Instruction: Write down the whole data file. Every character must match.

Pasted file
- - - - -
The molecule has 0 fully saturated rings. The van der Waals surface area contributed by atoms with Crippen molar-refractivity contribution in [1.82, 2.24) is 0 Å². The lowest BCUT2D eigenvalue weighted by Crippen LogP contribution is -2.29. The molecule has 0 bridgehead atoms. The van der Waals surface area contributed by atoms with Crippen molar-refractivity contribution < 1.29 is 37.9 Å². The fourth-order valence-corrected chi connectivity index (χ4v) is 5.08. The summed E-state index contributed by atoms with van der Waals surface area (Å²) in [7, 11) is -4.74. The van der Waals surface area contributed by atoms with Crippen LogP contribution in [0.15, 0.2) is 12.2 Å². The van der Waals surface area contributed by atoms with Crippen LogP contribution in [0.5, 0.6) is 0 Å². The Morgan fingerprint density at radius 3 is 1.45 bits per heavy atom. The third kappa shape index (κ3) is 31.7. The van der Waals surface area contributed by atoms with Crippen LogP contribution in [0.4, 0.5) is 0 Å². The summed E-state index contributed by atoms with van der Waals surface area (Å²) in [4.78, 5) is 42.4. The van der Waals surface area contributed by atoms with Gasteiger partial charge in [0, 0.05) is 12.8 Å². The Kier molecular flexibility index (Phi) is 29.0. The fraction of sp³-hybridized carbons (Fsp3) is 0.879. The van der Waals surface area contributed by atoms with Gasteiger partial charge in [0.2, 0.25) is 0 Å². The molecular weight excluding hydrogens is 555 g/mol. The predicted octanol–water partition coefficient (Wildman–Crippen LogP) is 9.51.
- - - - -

The molecule has 0 fully saturated rings. The van der Waals surface area contributed by atoms with Crippen molar-refractivity contribution in [1.82, 2.24) is 0 Å². The lowest BCUT2D eigenvalue weighted by Crippen LogP contribution is -2.29. The molecule has 0 bridgehead atoms. The van der Waals surface area contributed by atoms with Crippen molar-refractivity contribution < 1.29 is 37.9 Å². The fourth-order valence-corrected chi connectivity index (χ4v) is 5.08. The summed E-state index contributed by atoms with van der Waals surface area (Å²) in [7, 11) is -4.74. The van der Waals surface area contributed by atoms with Crippen LogP contribution in [0.15, 0.2) is 12.2 Å². The van der Waals surface area contributed by atoms with Crippen LogP contribution in [0.5, 0.6) is 0 Å². The Morgan fingerprint density at radius 3 is 1.45 bits per heavy atom. The third kappa shape index (κ3) is 31.7. The van der Waals surface area contributed by atoms with Crippen LogP contribution in [0.4, 0.5) is 0 Å². The summed E-state index contributed by atoms with van der Waals surface area (Å²) in [4.78, 5) is 42.4. The van der Waals surface area contributed by atoms with Gasteiger partial charge in [0, 0.05) is 12.8 Å². The Kier molecular flexibility index (Phi) is 29.0. The fraction of sp³-hybridized carbons (Fsp3) is 0.879. The van der Waals surface area contributed by atoms with Gasteiger partial charge in [0.2, 0.25) is 0 Å². The molecular weight excluding hydrogens is 555 g/mol. The predicted octanol–water partition coefficient (Wildman–Crippen LogP) is 9.51.